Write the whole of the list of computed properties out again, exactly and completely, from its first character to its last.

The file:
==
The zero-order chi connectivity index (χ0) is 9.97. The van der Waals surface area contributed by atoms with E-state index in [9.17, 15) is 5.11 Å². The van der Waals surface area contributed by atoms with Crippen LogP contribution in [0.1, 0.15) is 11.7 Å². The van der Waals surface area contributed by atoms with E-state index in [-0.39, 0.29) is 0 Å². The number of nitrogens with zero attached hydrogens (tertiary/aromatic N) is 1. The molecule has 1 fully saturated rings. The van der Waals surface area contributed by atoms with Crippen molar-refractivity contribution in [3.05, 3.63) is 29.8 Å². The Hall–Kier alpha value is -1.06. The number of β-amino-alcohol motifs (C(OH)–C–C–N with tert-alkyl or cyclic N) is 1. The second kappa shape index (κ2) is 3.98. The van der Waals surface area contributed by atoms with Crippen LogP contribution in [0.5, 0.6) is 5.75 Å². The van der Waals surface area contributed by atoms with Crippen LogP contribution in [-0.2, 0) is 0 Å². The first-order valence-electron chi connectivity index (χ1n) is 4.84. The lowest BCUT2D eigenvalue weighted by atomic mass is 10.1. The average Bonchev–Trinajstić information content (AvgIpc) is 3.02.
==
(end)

The zero-order chi connectivity index (χ0) is 9.97. The van der Waals surface area contributed by atoms with E-state index in [9.17, 15) is 5.11 Å². The van der Waals surface area contributed by atoms with Crippen LogP contribution in [0.1, 0.15) is 11.7 Å². The van der Waals surface area contributed by atoms with E-state index in [-0.39, 0.29) is 0 Å². The number of nitrogens with zero attached hydrogens (tertiary/aromatic N) is 1. The molecule has 1 fully saturated rings. The van der Waals surface area contributed by atoms with Crippen molar-refractivity contribution in [3.05, 3.63) is 29.8 Å². The Hall–Kier alpha value is -1.06. The number of β-amino-alcohol motifs (C(OH)–C–C–N with tert-alkyl or cyclic N) is 1. The second kappa shape index (κ2) is 3.98. The van der Waals surface area contributed by atoms with Crippen LogP contribution in [0.5, 0.6) is 5.75 Å². The van der Waals surface area contributed by atoms with Crippen LogP contribution in [-0.2, 0) is 0 Å². The first-order valence-electron chi connectivity index (χ1n) is 4.84. The lowest BCUT2D eigenvalue weighted by atomic mass is 10.1. The average Bonchev–Trinajstić information content (AvgIpc) is 3.02.